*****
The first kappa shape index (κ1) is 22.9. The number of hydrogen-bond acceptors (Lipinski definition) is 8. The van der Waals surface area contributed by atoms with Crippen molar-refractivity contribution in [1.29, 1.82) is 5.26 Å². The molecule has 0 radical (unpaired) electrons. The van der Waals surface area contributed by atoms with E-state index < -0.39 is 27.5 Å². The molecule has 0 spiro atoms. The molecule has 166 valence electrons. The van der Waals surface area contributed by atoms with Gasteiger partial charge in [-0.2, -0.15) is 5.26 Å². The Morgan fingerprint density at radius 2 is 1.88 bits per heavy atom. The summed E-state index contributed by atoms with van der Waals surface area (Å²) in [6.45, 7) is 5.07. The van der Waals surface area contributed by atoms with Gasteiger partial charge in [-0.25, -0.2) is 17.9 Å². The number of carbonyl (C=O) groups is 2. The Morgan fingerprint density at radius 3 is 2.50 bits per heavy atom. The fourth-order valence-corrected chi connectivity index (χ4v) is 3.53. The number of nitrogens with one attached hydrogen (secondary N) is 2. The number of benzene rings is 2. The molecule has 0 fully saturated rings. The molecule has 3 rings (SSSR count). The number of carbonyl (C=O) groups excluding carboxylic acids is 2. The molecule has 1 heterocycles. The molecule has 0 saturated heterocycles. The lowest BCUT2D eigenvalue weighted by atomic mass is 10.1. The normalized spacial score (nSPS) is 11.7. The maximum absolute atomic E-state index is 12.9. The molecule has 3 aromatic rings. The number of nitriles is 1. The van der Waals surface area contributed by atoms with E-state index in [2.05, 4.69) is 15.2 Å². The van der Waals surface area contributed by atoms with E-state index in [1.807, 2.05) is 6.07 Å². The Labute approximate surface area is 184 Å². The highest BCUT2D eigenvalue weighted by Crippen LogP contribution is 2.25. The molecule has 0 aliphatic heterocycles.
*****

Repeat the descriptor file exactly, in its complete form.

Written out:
The first kappa shape index (κ1) is 22.9. The number of hydrogen-bond acceptors (Lipinski definition) is 8. The van der Waals surface area contributed by atoms with Crippen molar-refractivity contribution in [1.29, 1.82) is 5.26 Å². The molecule has 0 radical (unpaired) electrons. The van der Waals surface area contributed by atoms with E-state index < -0.39 is 27.5 Å². The molecule has 0 spiro atoms. The molecule has 166 valence electrons. The van der Waals surface area contributed by atoms with Gasteiger partial charge in [-0.2, -0.15) is 5.26 Å². The Morgan fingerprint density at radius 2 is 1.88 bits per heavy atom. The summed E-state index contributed by atoms with van der Waals surface area (Å²) in [6.45, 7) is 5.07. The van der Waals surface area contributed by atoms with Gasteiger partial charge in [-0.25, -0.2) is 17.9 Å². The number of carbonyl (C=O) groups is 2. The Morgan fingerprint density at radius 3 is 2.50 bits per heavy atom. The fourth-order valence-corrected chi connectivity index (χ4v) is 3.53. The number of nitrogens with one attached hydrogen (secondary N) is 2. The number of benzene rings is 2. The molecule has 0 fully saturated rings. The molecule has 3 rings (SSSR count). The number of carbonyl (C=O) groups excluding carboxylic acids is 2. The molecule has 1 heterocycles. The molecule has 0 saturated heterocycles. The lowest BCUT2D eigenvalue weighted by atomic mass is 10.1. The normalized spacial score (nSPS) is 11.7. The maximum absolute atomic E-state index is 12.9. The molecule has 3 aromatic rings. The number of nitriles is 1. The van der Waals surface area contributed by atoms with E-state index in [2.05, 4.69) is 15.2 Å². The van der Waals surface area contributed by atoms with E-state index in [1.807, 2.05) is 6.07 Å². The Labute approximate surface area is 184 Å². The highest BCUT2D eigenvalue weighted by Crippen LogP contribution is 2.25. The molecule has 0 aliphatic heterocycles.